A glossy, gossipy history of Gallic female pop icons ... [Deluxe's book] is not just pleasing on the eye, though, and there is substance in both the text and the music it highlights. -- David Hutcheon, "Mojo Magazine" This is the book fans of France's ye-ye sound have been waiting for. The main course is a generous helping of all the singers we love. From the 'big four' to the second division of singers - with a generous dusting of foreign femmes, funny girls and folk mademoiselles for good measure - this book has them all. -- "Ready Steady Girls" Deluxe's volume is not a glorified pin-up book or fashion tome. If you really want to learn about the lives and music of ye-ye's leading and lesser-known lights, you won't find a more informative English-language account than this one. -- "The National" Even without hearing a note of the music celebrated in Jean-Emmanuel Deluxe's collection "Ye-Ye Girls of '60s French Pop," it's impossible not to be seduced by the mesmerizing melodies of Francoise Hardy, Sylvie Vartan, Zouzou and their sorority of chanteuses. -- "Chicago Tribune" Fact: Everybody's coffee table can use an extra dose of eye candy. Especially when it comes in the form of Ye-Ye Girls of '60s French Pop, the new color-drenched tome that serves up style inspiration as well as an in-depth look into music history. -- "Nylon Magazine" The Internet has long been the hub for English-speaking '60s French-pop fans seeking out obscure facts about their favorite records, but finally the country's female-side of '60s pop has been given its very own English-language bible in print--Jean-Emmanuel Deluxe's Ye-Ye Girls of '60s French Pop. -- "Cha Cha Charming" This lavishly illustrated compendium is like a passport to another time and place...a window into an era in which one could switch on the TV & see Bridget Bardot singing about Harley Davidson motorcycles while wearing thigh-high boots and a black leather mini-skirt. This book ma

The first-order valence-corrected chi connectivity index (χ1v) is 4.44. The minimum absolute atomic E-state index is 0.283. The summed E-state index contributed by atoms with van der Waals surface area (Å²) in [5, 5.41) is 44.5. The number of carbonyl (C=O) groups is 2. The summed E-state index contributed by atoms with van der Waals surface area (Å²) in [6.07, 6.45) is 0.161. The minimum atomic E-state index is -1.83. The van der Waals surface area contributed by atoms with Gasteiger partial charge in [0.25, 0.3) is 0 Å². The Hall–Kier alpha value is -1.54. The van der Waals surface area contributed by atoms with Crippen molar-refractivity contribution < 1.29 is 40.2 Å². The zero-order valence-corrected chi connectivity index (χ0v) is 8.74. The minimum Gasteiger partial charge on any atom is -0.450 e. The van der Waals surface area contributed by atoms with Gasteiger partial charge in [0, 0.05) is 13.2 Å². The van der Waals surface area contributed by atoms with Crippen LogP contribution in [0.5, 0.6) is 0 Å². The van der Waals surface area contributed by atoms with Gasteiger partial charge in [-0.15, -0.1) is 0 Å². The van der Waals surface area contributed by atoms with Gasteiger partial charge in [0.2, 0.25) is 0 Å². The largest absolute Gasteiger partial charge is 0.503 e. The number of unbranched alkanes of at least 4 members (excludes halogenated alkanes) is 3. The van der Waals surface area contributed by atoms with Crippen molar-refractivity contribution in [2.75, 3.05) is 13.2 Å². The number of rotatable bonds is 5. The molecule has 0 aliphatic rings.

Back cover copy
Ye-ye is a delightful style of pop music featuring young female singers that influenced France, Quebec and other European countries with its "camp" style throughout the 1960s. This collection by pop music expert Jean-Emmanuel Deluxe includes many interviews with the original singers and producers, and hundreds of visual examples of record covers, magazines, and a teenaged fan's scrapbook from the period. This book includes the famous Ye-Ye practitioners Sylvie Vartan, France Gall, Francoise Hardy, Chantal Goya, Brigitte Bardot, Jane Birkin and dozens of others, including perverse Serge Gainsbourg. Ye-Ye had secondary explosions in the 1970s and 1990s in Japan and Europe through the likes of Lio (who provides this book's foreword), and in the United States through singers like April March, whose Ye-Ye number "Chick Habit" was heard in the Quentin Tarantino film Death Proof. Interest in Ye-Ye exploded again when Megan Draper sang the Ye-Ye number "Zou Bisou Bisou," originally made famous by Gillian Hills, in the 5th season of Mad Men. Be prepared to be immersed in this beloved but cruelly neglected pop music genre.